How wood is used after it is cleared from a forest and where that forest is located largely affects the amount of greenhouse gas emissions released into the atmosphere, according to a new study by UC Davis.
The study, published this week in the advance online edition of the journal Nature Climate Change, provides a deeper understanding of the complex global impacts of deforestation on carbon storage and greenhouse gas emissions.
When trees are felled to create solid wood products, such as lumber for housing, that wood retains much of its carbon for decades, the researchers found. In contrast, when wood is used for bioenergy or turned into pulp for paper, nearly all of its carbon is released into the atmosphere. Carbon is a major contributor to greenhouse gases.
“We found that 30 years after a forest clearing, between 0 percent and 62 percent of carbon from that forest might remain in storage,” said lead author J. Mason Earles, a doctoral student with the UC Davis Institute of Transportation Studies. “Previous models generally assumed that it was all released immediately.”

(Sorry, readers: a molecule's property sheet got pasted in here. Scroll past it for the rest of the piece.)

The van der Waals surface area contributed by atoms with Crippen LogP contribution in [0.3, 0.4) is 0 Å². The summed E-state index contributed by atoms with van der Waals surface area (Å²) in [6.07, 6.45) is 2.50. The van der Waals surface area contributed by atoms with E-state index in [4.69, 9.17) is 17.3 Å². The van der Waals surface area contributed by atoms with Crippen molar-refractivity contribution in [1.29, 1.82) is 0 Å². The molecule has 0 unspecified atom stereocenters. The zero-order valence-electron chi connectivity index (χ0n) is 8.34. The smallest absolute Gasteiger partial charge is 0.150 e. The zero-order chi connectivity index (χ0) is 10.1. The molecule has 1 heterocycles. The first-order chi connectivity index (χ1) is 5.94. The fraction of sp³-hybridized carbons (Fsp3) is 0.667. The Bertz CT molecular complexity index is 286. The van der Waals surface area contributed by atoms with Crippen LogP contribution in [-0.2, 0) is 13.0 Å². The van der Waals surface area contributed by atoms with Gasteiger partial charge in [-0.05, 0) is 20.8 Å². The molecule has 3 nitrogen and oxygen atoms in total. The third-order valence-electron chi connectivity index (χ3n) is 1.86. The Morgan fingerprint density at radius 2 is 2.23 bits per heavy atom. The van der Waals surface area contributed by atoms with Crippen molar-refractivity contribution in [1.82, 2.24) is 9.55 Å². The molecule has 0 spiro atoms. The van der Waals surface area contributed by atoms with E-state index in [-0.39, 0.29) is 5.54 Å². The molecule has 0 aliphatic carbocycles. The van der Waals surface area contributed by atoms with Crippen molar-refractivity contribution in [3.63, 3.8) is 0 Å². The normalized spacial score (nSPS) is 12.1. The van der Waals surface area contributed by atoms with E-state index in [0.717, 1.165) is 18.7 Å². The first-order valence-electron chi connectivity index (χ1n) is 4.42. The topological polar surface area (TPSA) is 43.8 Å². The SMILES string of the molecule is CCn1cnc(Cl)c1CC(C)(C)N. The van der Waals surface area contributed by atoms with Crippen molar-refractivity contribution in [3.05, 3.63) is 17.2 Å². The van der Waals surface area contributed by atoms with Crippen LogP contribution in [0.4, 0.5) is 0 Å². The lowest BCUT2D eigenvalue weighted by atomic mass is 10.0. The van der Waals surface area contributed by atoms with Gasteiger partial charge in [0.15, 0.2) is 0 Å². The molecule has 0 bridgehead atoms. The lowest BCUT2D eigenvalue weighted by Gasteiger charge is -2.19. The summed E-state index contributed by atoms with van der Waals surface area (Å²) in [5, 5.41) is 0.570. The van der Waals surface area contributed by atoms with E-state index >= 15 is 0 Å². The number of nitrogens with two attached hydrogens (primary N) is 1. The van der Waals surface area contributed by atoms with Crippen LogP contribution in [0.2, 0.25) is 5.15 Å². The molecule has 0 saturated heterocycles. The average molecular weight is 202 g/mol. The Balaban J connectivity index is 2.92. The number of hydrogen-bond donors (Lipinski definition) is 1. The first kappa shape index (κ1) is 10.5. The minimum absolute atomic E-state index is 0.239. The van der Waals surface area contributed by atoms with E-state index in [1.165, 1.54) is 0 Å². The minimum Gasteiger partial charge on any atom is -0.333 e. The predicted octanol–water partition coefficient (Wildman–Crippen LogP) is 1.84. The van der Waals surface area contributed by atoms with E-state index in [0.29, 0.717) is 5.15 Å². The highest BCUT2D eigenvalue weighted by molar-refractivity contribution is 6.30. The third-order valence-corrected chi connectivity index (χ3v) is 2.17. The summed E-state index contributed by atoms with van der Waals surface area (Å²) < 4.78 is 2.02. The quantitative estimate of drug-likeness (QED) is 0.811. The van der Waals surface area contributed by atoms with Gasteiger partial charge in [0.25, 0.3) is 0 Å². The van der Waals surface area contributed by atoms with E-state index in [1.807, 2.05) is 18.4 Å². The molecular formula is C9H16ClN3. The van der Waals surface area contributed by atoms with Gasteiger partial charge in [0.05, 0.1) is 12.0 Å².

The researchers analyzed how 169 countries use harvested forests. They learned that the temperate forests found in the United States, Canada and parts of Europe are cleared primarily for use in solid wood products, while the tropical forests of the Southern Hemisphere are more often cleared for use in energy and paper production.
“Carbon stored in forests outside Europe, the USA and Canada, for example, in tropical climates such as Brazil and Indonesia, will be almost entirely lost shortly after clearance,” the study states.
The study’s findings have potential implications for biofuel incentives based on greenhouse gas emissions. For instance, if the United States decides to incentivize corn-based ethanol, less profitable crops, such as soybeans, may shift to other countries. And those countries might clear more forests to make way for the new crops. Where those countries are located and how the wood from those forests is used would affect how much carbon would be released into the atmosphere.
Earles said the study provides new information that could help inform climate models of the Intergovernmental Panel on Climate Change, the leading international body for the assessment of climate change.
“This is just one of the pieces that fit into this land-use issue,” said Earles. Land use is a driving factor of climate change. “We hope it will give climate models some concrete data on emissions factors they can use.”
In addition to Earles, the study, “Timing of carbon emissions from global forest clearance,” was co-authored by Sonia Yeh, a research scientist with the UC Davis Institute of Transportation Studies, and Kenneth E. Skog of the U.S. Department of Agriculture Forest Service.
The study was funded by the California Air Resources Board and the David and Lucile Packard Foundation.